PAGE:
Giancarlo Reali (born on 15 May 1950) has been a Full Professor of Physics at the Department of Electrical, Computer and Biomedical Engineering of the University of Pavia (Italy) until his retirement, at the end of 2014. His main scientific interests have been in the field of laser engineering and applications. He was the founder in the mid 1990's of the Laser Source Laboratory of the University of Pavia and a member of it until the mid 2014.
Originally trained as an experimental particle physicist at the University of Pavia, he turned to laser research in 1975, working on picosecond lasers and their application in laser-produced plasma experiments. Since the beginning of the 1980's he became involved in the design of high performance solid-state laser systems in their various working regimes. In particular, he had a role in the development of innovative unstable resonator configurations, and was the co-inventor of the self filtering unstable resonator (SFUR).
From the beginning 1984 to the beginning 1985 he was associated with the Center for Applied Quantum Electronics at the University of North Texas (Denton, Tx.), doing research in nonlinear optics and laser-induced material damage. Subsequently, his activity has continued at the Engineering School of the University of Pavia in the field of lasers and their applications, only interrupted by an interesting and fruitful working experience in 1992 at Continuum (Santa Clara, Ca.), then a major North-American laser manufacturer.
Since the beginning 1990's, his main research interests have turned to diode-pumped solid-state laser engineering, including novel laser materials, continuous, pulse and ultrashort pulse laser operation, harmonic and parametric conversion, and, more recently, fiber lasers. All these topics have been the object of investigations and achievements of his group, leading the Laser Source Laboratory to a recognized international reputation.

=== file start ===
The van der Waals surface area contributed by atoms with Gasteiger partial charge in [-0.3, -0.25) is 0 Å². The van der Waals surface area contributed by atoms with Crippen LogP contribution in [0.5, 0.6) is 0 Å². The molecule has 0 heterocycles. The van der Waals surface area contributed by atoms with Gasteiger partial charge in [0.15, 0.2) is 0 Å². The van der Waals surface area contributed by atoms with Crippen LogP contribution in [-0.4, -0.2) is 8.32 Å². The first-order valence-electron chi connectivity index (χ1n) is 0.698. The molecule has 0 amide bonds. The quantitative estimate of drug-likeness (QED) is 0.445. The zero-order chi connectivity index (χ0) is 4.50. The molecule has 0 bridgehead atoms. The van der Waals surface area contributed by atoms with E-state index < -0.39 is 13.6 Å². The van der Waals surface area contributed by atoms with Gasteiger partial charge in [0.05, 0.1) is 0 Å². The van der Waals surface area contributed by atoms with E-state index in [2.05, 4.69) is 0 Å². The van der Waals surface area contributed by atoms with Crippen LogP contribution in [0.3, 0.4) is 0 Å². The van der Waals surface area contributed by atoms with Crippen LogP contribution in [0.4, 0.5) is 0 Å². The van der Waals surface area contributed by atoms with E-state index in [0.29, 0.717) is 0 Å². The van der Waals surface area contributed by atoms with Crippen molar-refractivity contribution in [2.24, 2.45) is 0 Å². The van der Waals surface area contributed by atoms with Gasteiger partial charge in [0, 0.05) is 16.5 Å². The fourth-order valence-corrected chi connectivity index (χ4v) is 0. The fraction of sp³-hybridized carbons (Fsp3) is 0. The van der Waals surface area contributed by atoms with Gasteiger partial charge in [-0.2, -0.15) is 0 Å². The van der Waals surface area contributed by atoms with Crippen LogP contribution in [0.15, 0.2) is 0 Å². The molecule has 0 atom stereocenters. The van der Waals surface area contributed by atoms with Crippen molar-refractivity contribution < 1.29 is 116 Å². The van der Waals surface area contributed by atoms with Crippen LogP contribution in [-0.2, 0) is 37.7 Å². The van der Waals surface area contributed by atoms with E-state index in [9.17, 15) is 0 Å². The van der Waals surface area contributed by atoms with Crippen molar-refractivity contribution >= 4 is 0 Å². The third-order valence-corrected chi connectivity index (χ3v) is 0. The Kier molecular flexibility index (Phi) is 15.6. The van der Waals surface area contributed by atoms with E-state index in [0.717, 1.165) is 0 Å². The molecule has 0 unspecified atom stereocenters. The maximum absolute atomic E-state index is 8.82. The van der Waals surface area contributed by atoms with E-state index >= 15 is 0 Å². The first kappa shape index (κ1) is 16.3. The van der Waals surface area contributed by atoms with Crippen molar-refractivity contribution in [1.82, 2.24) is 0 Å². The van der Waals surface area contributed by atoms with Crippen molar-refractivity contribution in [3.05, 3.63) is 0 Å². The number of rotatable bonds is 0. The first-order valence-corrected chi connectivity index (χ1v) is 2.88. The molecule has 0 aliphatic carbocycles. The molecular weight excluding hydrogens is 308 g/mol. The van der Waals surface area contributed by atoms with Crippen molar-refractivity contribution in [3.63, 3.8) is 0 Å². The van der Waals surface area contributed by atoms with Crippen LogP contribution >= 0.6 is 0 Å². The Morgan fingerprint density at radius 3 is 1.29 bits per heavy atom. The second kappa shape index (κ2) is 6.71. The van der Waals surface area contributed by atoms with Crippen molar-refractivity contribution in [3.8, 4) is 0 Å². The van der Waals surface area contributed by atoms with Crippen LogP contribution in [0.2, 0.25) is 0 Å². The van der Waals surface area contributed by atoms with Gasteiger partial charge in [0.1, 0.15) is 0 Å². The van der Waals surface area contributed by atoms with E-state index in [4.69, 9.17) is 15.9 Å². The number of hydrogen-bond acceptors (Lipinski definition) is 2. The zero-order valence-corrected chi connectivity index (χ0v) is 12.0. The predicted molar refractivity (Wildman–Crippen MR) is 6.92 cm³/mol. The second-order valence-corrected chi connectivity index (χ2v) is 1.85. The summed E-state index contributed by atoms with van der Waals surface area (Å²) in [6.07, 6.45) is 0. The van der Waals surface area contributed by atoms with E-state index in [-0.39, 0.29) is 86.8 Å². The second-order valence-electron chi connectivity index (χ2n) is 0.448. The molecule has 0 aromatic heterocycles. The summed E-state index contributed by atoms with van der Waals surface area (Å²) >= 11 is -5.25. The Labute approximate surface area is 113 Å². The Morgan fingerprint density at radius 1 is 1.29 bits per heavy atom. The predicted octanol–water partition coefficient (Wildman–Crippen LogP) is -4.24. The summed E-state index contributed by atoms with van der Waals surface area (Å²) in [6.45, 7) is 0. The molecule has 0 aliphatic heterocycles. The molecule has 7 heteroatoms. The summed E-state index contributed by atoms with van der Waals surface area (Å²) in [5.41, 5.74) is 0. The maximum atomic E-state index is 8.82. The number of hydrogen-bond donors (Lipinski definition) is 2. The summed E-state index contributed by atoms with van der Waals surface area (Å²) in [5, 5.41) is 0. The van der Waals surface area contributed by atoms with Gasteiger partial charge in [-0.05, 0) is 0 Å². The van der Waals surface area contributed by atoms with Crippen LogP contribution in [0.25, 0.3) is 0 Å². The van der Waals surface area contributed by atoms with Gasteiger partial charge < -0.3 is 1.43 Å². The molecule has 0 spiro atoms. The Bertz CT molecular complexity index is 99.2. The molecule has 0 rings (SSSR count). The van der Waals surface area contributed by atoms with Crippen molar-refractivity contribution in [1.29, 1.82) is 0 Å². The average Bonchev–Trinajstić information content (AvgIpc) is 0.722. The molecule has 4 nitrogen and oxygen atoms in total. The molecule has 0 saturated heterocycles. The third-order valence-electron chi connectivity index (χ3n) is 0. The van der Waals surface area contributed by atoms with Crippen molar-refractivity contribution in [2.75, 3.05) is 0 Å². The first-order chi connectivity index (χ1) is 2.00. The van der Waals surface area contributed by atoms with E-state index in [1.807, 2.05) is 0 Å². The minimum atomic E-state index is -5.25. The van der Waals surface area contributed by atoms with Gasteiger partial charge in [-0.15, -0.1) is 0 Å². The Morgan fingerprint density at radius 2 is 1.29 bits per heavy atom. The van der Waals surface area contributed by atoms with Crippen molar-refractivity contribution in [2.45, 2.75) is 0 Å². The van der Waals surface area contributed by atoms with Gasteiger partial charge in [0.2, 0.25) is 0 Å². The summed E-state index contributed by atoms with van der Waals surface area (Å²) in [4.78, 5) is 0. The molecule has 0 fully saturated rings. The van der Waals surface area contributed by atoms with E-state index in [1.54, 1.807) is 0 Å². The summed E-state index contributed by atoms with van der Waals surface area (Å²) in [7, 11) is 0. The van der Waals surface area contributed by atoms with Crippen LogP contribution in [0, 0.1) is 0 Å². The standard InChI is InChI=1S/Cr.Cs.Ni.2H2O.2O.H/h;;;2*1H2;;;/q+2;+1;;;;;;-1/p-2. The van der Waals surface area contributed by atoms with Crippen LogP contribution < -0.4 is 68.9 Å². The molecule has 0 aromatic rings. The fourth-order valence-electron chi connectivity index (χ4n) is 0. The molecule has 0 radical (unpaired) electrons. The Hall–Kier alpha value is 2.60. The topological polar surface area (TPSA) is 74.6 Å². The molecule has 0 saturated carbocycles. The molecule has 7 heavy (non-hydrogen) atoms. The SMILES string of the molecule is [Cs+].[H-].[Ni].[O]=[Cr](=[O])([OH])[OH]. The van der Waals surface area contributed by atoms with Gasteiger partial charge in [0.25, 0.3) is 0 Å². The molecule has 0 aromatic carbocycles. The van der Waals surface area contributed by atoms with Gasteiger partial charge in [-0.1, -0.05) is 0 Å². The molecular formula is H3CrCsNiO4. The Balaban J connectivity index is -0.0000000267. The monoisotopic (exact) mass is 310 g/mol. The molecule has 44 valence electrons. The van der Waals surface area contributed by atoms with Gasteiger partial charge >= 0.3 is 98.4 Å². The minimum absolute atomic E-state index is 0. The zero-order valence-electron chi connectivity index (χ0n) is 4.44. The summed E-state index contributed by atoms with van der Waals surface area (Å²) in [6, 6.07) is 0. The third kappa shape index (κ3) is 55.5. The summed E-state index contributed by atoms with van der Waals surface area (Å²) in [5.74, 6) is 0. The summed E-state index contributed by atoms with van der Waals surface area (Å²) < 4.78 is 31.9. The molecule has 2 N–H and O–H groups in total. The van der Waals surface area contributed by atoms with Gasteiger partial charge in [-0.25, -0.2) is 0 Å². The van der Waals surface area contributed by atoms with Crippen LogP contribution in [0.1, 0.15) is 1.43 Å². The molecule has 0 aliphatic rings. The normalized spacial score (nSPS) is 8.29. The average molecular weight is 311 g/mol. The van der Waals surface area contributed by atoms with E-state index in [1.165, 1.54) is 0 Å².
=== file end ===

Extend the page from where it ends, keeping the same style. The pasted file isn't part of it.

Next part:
Giancarlo Reali's activity has had an impact on the laser community, his main personal achievements being the following:
á set-up of the first Italian picosecond laser system for laser-plasma interaction studies;
á operation of the first Italian mode-locked solid-state laser system utilizing an unstable optical resonator;
á co-invetion and patenting of the self-filtering unstable resonator (SFUR);
á study and experimental demonstration of passive negative feedback mode-locking;
á first study and experimental demonstration of intra-pulse resolved spatial beam quality variation in high peak power pulsed laser systems;
á gain-shaping and beam quality in high power diode-pumped solid-state lasers;
á numerical modeling of laser systems;
á optimization of Fast-Hankel Transform algorithms for laser beam simulations;
á theoretical and numerical study of Raman fiber laser oscillators and amplifiers.
A convinced fan of the Engineering School, optics, electronics, and mechanical reliability and optimization of laser systems aimed at industrial and custom applications have always been at the center of his attention. As spin-off of these activities, with few former students of him, in 1998 he started Bright Solutions, srl, a Laser Consulting Firm which became a Laser Company in 2004. Since then, Bright Solutions has considerably grown developing, manufacturing and commercializing innovative diode-pumped solid-state laser products mainly devoted to the scientific and industrial markets.
Paraphrasing his laser hero and example of professional integrity, Prof. A. E. Siegman (1931-2011), Giancarlo Reali feels that professionally he has been moderately successful and well rewarded, though what he has accomplished seems, in retrospect, to have come about more by his having been luckily in several right places at the right times, rather than by any deliberate process of his setting and then achieving goals.
Giancarlo Reali has authored or co-authored some 200 scientific papers, which have been published in international archival journals and conference proceedings. References and fuller description of his scientific production can be found in his Google Scholar Profile.
During his academic career, he has been teaching almost all the basic and advanced courses in physics and photonics of the Engineering Faculty, has been advisor or co-advisor of some forty students (during either their bachelor, master or doctorate degrees), and has served his Scientific National Community and his University, Faculty and Department by covering several administrative and rapresentative positions.